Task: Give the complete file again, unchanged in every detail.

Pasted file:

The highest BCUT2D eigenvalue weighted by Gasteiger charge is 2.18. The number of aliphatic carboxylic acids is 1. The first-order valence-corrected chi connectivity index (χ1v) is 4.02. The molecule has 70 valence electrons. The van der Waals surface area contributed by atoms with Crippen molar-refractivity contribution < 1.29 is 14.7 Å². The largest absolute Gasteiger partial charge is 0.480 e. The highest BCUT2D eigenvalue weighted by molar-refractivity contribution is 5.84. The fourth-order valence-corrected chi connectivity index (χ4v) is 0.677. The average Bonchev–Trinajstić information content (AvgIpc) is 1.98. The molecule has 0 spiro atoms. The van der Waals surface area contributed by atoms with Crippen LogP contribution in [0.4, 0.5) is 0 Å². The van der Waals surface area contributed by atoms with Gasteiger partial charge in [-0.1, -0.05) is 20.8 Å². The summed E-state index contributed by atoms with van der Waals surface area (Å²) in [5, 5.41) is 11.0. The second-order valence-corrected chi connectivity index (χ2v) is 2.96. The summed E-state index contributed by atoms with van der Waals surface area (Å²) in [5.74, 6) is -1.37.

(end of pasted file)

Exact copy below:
The highest BCUT2D eigenvalue weighted by Gasteiger charge is 2.18. The number of aliphatic carboxylic acids is 1. The first-order valence-corrected chi connectivity index (χ1v) is 4.02. The molecule has 70 valence electrons. The van der Waals surface area contributed by atoms with Crippen molar-refractivity contribution < 1.29 is 14.7 Å². The largest absolute Gasteiger partial charge is 0.480 e. The highest BCUT2D eigenvalue weighted by molar-refractivity contribution is 5.84. The fourth-order valence-corrected chi connectivity index (χ4v) is 0.677. The average Bonchev–Trinajstić information content (AvgIpc) is 1.98. The molecule has 0 spiro atoms. The van der Waals surface area contributed by atoms with Crippen LogP contribution in [0.4, 0.5) is 0 Å². The van der Waals surface area contributed by atoms with Gasteiger partial charge in [-0.1, -0.05) is 20.8 Å². The summed E-state index contributed by atoms with van der Waals surface area (Å²) in [5, 5.41) is 11.0. The second-order valence-corrected chi connectivity index (χ2v) is 2.96. The summed E-state index contributed by atoms with van der Waals surface area (Å²) in [5.74, 6) is -1.37.